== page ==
Both Hillsdale and Bald Eagle laid off the pace, and when the early speed horse Silver Ship faded to last, Air Pilot briefly took command. Hillsdale moved past, while Bald Eagle freed himself of early traffic, went to the outside and gave chase. While he closed with an impressive rush, he couldn't quite catch Hillsdale and had to settle for second money. So strong was his closing drive that the Daily Racing Form chart credited Bald Eagle as "probably best" in the race.
Bald Eagle next met 1958 Horse of the Year Round Table in the Manhattan Handicap. Again he made a strong closing bid, but fell short of catching Round Table, and was second by a length.
Trainer Woody Stephens returned Bald Eagle to the turf, and after a fourth place effort in the Man o' War Stakes he went to post as one of the American representatives in the Washington, D.C., International at Laurel. Ycaza kept his mount uncharacteristically close to the pace, and this time his closing move didn't fall short. He took command just after a mile, had opened up a five length lead after a mile and a quarter, and was by no means fully extended when he cantered under the wire to win by two and a half lengths.
Bald Eagle had now proven himself to be one of the top horses of 1959, and finished the season with an easy score in the Gallant Fox Handicap. He covered the mile and five eighths in 2:41, a new track record.
When the year end awards were handed out, Bald Eagle had to take a back seat to Horse of the Year Sword Dancer. The son of Nasrullah got some votes for Best Grass Horse, but not enough to defeat Round Table.
The next season started early, in Florida. On February 7, Bald Eagle and Manuel Ycaza went to post as the favorite in the McLennon Handicap. He gave away four pounds to Calumet Farm's On-and-On, the second choice in the betting. A son of Nasrullah and the champion mare Two Lea, On-and-On had won his first two starts of the season, scoring in the Tropical Park Handicap, then beating Stratmat in the Orange Bowl Handicap.
The mile and an eighth event proved a hair short for the stretch running Bald Eagle, however, and despite a strong closing drive he failed to get by a gamely battling On-and-On before the wire. The Calumet colt, with Steve Brooks in the irons, won by a neck and clocked the distance in 1:48 4/5 on a good track.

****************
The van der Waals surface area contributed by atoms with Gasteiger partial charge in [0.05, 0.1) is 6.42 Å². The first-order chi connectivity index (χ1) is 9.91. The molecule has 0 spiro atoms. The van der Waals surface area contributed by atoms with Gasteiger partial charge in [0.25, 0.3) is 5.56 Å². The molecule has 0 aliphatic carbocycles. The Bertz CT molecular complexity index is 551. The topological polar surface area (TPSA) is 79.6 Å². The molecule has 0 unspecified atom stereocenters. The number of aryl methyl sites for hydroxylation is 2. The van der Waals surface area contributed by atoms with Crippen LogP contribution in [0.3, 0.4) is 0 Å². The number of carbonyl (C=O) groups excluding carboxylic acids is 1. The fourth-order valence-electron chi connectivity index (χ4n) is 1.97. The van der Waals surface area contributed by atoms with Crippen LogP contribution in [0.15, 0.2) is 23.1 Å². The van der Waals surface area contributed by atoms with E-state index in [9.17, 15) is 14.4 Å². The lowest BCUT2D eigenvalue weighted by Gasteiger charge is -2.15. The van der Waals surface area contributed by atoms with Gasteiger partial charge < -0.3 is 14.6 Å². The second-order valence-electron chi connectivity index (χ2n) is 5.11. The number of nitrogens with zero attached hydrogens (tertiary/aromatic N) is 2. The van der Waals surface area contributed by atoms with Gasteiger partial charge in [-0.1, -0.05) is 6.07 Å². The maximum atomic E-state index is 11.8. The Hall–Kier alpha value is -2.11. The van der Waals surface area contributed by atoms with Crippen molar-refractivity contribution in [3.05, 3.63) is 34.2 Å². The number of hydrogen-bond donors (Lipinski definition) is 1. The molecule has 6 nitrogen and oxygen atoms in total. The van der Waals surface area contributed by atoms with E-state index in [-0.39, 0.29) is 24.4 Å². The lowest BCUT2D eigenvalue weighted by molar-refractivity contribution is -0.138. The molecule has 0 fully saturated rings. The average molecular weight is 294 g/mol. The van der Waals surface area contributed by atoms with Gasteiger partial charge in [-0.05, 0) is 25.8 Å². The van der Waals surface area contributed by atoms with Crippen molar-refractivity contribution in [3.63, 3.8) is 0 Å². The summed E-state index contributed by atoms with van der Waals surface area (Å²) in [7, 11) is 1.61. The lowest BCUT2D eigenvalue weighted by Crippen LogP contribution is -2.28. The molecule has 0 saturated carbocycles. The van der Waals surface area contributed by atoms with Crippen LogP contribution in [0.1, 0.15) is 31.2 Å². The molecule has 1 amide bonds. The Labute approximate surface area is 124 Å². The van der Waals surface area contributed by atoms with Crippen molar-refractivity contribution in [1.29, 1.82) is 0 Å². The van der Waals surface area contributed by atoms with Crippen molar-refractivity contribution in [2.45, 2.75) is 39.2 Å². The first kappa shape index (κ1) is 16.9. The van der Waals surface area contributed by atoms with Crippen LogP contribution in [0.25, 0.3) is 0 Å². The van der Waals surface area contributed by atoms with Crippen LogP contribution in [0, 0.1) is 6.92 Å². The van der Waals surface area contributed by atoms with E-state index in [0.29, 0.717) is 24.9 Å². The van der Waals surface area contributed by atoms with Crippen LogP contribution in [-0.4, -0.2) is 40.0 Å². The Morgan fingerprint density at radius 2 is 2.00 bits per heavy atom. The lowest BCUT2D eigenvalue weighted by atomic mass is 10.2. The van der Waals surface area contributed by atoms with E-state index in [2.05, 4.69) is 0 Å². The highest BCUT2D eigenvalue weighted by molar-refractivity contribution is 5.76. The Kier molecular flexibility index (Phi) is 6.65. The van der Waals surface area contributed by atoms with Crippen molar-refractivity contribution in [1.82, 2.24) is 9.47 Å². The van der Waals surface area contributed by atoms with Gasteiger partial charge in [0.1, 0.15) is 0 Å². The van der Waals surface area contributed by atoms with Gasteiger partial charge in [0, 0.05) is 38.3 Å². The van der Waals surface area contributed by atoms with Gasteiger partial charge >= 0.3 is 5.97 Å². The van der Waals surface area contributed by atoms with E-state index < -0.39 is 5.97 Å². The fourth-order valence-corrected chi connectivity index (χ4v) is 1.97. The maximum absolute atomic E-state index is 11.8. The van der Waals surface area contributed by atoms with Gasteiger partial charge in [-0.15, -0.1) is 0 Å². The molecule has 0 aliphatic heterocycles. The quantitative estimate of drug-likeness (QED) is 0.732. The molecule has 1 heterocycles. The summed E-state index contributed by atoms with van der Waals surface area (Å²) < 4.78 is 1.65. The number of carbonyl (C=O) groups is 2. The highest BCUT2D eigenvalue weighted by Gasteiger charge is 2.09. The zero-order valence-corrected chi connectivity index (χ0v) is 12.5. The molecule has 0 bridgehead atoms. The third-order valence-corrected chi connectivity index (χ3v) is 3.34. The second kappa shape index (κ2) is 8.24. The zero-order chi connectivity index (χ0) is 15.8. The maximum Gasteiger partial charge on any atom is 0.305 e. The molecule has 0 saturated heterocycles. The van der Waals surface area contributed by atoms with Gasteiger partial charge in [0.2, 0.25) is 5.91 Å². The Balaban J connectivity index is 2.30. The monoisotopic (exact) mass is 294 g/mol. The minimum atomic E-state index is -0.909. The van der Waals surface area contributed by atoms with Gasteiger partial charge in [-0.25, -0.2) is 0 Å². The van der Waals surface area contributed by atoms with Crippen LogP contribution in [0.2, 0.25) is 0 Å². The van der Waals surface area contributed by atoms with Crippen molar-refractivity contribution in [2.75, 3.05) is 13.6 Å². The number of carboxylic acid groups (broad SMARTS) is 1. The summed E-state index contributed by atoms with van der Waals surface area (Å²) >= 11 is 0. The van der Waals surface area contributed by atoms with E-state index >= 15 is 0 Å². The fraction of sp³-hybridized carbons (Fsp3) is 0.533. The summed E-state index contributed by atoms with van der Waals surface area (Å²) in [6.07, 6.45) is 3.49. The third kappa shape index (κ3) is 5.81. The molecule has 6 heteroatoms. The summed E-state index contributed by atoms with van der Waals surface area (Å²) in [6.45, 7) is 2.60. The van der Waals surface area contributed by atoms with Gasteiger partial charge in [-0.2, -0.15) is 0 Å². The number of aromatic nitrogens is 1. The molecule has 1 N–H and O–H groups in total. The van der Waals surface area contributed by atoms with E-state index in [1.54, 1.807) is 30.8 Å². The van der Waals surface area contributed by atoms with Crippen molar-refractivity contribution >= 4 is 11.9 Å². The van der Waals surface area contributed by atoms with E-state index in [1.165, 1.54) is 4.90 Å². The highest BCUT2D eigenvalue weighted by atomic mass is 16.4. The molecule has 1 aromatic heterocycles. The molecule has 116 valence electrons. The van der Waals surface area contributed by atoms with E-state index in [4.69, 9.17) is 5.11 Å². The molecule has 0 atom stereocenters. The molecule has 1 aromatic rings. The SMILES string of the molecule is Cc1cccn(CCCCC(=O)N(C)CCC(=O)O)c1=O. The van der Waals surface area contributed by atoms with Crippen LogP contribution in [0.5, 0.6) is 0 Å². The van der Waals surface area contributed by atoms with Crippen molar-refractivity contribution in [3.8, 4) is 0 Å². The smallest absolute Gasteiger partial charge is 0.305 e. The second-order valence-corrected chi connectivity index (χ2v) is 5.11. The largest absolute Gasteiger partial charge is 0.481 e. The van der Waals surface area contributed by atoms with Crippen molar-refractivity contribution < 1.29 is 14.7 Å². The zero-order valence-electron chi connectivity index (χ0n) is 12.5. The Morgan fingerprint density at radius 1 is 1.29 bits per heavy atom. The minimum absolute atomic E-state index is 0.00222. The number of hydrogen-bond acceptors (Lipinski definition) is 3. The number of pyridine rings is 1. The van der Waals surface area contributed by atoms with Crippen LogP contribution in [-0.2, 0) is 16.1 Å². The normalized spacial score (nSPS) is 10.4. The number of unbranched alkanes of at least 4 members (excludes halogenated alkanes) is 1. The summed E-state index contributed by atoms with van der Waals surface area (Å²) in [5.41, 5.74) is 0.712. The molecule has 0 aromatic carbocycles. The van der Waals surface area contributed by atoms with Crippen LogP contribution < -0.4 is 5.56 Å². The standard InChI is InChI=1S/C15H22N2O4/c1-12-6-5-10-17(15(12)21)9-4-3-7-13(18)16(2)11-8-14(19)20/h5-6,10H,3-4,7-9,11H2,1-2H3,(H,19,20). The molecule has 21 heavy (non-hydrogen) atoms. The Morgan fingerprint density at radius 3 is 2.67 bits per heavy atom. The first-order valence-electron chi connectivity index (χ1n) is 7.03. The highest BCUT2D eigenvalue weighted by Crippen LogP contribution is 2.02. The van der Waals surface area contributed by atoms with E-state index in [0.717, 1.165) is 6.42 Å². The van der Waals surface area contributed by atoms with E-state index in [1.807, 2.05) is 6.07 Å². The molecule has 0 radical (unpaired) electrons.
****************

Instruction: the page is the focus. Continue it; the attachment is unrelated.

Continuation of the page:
Bald Eagle again met On-and-On in the Widener Handicap. This time, with a distance of a mile and a quarter, the Cain Hoy runner caught his rival before running out of track. In winning, Bald Eagle set a new track record of 1:59 3/5.
He again defeated On-and-On, as well as Amerigo and the previous year's Horse of the Year Sword Dancer in the Gulfstream Park Handicap, winning by three-quarters of a length despite being blocked.
In a stunning display that was perhaps his finest moment, Bald Eagle won the Metropolitan Handicap by three and a half lengths, defeating former champions First Landing and Sword Dancer and setting a new track record of 1:33 3/5 for a mile.
Bald Eagle also got the best of Champion Sprinter Intentionally in the mile long Aqueduct Handicap, was third to Sword Dancer in the Woodward Stakes, finished second in the Man o' War Stakes, and ran third behind Kelso in the Jockey Club Gold Cup.
When the Cain Hoy horse won his second consecutive Washington, D.C., International he was not only the first horse to accomplish the dual victory, but also the last, for the feat has never been duplicated.
Named 1960 Champion Handicap Male, Bald Eagle was retired with $676,442 in earnings and twelve wins, all in stakes company.
Bald Eagle sired only twelve stakes winners, and his two best offspring were daughters. San San won the 1972 Prix de l'Arc de Triomphe, and Too Bald was named Broodmare of the Year, having produced Exceller, Capote, and Baldski. Standing in France after 1971, Bald Eagle lived to the age of twenty two. He made the Blood-Horse Top 100 at the end of the century, ranking seventy-fourth.